Conclusion

The present analysis involved several frameworks, including Porter’s five forces and PESTEL, the application of which was guided by their specifics. Both approaches are well-established and have a history of successful application (Tassabehji & Isherwood 2014). However, Porter’s five forces analysis has hidden challenges: the common mistakes of researchers include the lack of depth and analysis, which mimics the initial representation of the method (Dobbs 2014; Vining 2011). In the present paper, the difficulties were managed by embedding the analysis into strategy development.

Apart from that, Porter’s work is relatively generic; as a result, Vining (2011), for example, suggests adapting it to a particular company type if necessary, but the current paper did not demand customization. Concerning PESTEL, it is a very comprehensive tool, but this advantage also has drawbacks: in particular, an environment can include elements that belong to more than one category, causing confusion and what Kremer and Symmons (2015) have termed as a “labyrinthine” analysis (p. 139). In the present paper, the problem was solved by avoiding the strict categorization of the elements.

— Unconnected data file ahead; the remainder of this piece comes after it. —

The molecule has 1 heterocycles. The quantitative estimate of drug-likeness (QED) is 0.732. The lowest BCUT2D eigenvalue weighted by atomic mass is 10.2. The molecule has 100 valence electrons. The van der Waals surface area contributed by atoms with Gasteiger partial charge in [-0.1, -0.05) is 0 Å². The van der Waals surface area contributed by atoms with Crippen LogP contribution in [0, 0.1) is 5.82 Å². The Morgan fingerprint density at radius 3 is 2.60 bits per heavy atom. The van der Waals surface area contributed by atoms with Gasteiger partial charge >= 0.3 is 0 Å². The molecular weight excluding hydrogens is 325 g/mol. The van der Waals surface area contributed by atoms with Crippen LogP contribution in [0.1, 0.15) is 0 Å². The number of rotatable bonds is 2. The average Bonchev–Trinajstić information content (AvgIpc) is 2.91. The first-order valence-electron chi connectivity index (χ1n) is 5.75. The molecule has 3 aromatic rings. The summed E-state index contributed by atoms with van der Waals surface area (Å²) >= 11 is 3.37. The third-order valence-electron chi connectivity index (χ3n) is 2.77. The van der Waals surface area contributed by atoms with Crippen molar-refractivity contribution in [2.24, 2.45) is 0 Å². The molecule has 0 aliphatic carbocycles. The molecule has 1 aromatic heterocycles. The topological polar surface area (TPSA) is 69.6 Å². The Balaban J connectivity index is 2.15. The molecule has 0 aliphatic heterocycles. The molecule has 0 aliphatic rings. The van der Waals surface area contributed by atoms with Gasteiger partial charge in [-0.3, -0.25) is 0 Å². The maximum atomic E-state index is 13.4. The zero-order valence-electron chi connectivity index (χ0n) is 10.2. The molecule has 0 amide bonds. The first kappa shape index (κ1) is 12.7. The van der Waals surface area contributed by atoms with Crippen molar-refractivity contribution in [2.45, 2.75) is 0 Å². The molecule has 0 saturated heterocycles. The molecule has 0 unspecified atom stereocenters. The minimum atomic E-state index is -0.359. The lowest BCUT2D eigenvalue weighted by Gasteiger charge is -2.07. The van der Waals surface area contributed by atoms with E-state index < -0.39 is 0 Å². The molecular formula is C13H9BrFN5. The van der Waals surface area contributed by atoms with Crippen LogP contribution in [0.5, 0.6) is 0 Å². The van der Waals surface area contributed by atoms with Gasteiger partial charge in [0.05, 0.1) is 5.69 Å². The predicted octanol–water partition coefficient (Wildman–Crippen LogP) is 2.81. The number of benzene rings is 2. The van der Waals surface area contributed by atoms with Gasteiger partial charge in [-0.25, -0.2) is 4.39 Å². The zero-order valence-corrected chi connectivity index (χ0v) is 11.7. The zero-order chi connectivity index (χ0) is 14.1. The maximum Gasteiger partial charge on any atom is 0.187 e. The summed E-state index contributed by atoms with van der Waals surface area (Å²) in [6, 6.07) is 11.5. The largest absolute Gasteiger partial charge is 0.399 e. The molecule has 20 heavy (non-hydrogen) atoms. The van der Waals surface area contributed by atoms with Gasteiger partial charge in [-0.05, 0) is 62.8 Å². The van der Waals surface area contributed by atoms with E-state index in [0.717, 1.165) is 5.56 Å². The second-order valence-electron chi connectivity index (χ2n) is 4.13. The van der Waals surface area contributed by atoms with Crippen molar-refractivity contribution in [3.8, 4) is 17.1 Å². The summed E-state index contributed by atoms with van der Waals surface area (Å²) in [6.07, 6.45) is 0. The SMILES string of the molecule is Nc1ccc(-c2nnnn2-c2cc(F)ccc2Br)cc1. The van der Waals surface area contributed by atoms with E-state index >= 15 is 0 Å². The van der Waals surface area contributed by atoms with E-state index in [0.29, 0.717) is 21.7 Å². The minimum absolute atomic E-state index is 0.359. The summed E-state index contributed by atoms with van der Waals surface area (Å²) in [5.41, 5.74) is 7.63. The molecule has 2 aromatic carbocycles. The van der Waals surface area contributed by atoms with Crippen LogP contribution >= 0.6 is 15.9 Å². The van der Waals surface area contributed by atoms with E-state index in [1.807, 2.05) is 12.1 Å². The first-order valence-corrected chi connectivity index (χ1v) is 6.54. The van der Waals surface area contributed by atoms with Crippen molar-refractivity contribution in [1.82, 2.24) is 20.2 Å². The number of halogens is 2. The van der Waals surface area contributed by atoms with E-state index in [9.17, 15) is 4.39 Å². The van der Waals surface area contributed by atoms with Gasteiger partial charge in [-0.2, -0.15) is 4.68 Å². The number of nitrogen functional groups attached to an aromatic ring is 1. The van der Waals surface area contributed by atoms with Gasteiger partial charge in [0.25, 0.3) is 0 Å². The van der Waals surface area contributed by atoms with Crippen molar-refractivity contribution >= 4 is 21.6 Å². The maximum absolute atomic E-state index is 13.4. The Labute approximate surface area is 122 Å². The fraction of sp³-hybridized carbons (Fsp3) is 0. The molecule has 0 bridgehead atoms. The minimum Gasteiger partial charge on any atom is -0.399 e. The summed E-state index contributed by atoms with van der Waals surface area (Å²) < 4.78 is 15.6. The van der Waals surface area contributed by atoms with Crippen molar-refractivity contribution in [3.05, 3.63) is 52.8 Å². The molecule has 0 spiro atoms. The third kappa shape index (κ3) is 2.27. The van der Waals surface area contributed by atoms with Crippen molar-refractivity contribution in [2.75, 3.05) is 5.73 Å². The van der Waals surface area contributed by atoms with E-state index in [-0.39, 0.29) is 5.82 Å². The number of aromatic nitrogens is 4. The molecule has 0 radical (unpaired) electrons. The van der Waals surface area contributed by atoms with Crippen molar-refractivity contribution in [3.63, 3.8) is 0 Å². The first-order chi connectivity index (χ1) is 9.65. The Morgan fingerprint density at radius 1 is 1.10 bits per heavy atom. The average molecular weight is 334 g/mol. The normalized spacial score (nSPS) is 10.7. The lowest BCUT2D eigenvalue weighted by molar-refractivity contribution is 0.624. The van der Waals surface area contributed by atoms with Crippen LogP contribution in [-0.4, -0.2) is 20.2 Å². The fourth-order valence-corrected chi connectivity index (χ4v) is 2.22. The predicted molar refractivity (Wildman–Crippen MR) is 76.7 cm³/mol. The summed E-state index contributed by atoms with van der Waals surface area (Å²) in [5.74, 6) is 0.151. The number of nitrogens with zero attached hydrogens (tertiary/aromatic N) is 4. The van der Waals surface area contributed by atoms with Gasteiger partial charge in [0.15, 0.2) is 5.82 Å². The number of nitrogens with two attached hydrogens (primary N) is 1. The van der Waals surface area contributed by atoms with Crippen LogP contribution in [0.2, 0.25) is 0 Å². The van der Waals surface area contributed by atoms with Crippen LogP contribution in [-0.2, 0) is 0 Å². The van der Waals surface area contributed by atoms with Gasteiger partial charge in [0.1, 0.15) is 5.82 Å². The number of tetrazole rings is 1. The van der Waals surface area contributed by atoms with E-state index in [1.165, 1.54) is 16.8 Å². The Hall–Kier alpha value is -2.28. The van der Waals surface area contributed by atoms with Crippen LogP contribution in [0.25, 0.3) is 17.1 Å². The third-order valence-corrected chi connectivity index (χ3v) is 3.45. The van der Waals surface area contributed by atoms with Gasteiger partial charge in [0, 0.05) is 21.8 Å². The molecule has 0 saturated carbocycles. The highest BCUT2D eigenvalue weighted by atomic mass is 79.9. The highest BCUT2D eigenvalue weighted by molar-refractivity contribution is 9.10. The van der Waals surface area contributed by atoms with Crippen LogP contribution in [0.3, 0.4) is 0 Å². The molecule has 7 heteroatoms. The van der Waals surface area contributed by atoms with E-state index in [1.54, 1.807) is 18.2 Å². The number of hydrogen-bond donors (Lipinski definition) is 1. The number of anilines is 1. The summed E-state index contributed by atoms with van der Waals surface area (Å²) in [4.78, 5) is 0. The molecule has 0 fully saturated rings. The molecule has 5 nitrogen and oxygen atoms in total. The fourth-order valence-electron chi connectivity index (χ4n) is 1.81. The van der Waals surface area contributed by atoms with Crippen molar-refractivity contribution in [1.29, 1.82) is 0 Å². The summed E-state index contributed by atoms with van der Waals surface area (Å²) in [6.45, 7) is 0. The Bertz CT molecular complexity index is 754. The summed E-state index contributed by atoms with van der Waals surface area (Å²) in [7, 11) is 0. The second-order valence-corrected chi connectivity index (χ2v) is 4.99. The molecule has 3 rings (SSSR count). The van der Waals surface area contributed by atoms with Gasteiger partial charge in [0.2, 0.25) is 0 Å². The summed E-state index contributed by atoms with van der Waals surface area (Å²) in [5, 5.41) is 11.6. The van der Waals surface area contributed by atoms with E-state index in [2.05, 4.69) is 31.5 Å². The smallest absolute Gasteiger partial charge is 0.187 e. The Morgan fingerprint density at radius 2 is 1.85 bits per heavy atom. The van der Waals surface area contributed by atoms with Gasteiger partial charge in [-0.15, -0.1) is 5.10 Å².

Of the most widely used strategic tools (that also include, for example, SWOT or BCG matrix), PESTEL and five forces are unique in their specific application. PESTEL is used for the environmental scan that is more detailed than the external elements of SWOT; the five forces method is meant to perform the industry analysis in greater detail than PESTEL (Tassabehji & Isherwood 2014). In other words, while other tools could have been employed in the paper as well, the needs of the analysis required specific tools, and as a result of their application, the following conclusions can be made.

The proposed strategies aim at customer satisfaction, securing the competitive advantage, and strengthening of the brand image. The mission statement of the company is supported by a strong focus on these three objectives and encourages stakeholders to have future-oriented visions (Bessant & Tidd 2011). It will be viewed as a viable enterprise that addresses acute environmental issues and reflects on its values.